We have recently demonstrated that the combination of the alkylating agent nitrogen mustard (NM) and etoposide (VP-16) is capable of eliminating, ex vivo, leukemic cells contaminating PBSC collections and this is associated with a significant recovery of primitive and committed hematopoietic progenitor cells. Based on these data a pilot study on autologous transplantation of NM/VP-16 purged PBSC for high-risk leukemic patients was recently initiated. Twelve patients (seven females and five males) with a median age of 46 years (range 18-57) have been treated. Two patients had acute myeloblastic leukemia (AML) resistant to conventional induction treatment, four patients had secondary AML in I complete remission (CR), one patient was in II CR after failing a previous autologous BM transplantation, while two additional AML individuals were in I CR achieved after three or more cycles of induction treatment. Two patients with high-risk acute lymphoblastic leukemia (ALL) in I CR and one patient with mantle cell lymphoma and leukemic dissemination were also included. Eight patients showed karyotypic abnormalities associated with a poor clinical outcome. The mobilizing regimens included cytosine arabinoside and mitoxantrone with (n = 6) or without fludarabine (n = 3) followed by subcutaneous administration of G-CSF (5 microg/kg/day until the completion of PBSC collection) and G-CSF alone (n = 3) (15 microg/kg/day). A median of two aphereses (range 1-3) allowed the collection of 7.2 x 10(8) TNC/kg (range 3.4-11.5), 5 x 10(6) CD34+ cells/kg (range 2.1-15.3) and 9.2 x 10(4) CFU-GM/kg (0.3-236). PBSC were treated with a constant dose of 20 microg of VP-16/ml and a median individual-adjusted dose (survival < or = 5% of steady-state BM CFU-GM) of NM of 0.7 microg/ml (range 0.25-1.25). Eleven patients were reinfused after busulfan (16 mg/kg) and Cy (120 mg/kg) conditioning with a median residual dose of 0.3 x 10(4) CFU-GM/kg (0-11.5). The median time to neutrophil engraftment (>0.5 x 10(9)/l) for evaluable patients was 25 days (range 12-59); the median time to platelet transfusion independence (>20 and >50 x 10(9)/l) was 40 days (18-95) and 69 days (29-235), respectively. Hospital discharge occurred at a median of 25 days (18-58) after stem cell reinfusion. Four individuals are alive in CR (n = 3) or with residual nodal disease (n = 1 lymphoma patient) with a follow-up of 32, 26, 3 and 14 months, respectively. Seven patients died due to disease progression or relapse (n = 5) or extrahematological transplant toxicity (n = 2). Our data suggest that pharmacological purging of leukapheresis collections of leukemic patients at high-risk of relapse is feasible and ex vivo treated cells reconstitute autologous hematopoiesis.  (+info)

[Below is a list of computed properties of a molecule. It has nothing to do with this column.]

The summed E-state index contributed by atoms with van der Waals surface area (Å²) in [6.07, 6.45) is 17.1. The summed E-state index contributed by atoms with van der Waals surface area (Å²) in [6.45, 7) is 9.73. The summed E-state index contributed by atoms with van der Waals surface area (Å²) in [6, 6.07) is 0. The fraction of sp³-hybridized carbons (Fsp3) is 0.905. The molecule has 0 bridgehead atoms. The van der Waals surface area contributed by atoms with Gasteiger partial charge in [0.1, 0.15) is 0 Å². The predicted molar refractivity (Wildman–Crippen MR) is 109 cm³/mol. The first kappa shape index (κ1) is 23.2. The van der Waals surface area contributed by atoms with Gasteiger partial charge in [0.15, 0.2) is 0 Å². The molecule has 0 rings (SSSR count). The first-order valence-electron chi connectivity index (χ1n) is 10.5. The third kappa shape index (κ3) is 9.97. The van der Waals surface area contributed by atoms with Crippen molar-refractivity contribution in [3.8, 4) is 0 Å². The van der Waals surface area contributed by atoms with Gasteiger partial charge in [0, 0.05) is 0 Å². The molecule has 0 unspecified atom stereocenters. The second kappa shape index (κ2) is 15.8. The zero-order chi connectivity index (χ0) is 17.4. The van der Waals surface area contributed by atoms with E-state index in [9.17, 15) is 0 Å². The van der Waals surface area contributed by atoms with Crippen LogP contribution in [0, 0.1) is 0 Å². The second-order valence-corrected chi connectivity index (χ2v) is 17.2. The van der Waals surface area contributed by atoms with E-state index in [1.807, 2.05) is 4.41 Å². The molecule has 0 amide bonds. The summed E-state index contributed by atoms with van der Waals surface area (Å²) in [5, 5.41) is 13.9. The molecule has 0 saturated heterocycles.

A restrictive platelet transfusion policy allowing long-term support of outpatients with severe aplastic anemia. (2/463)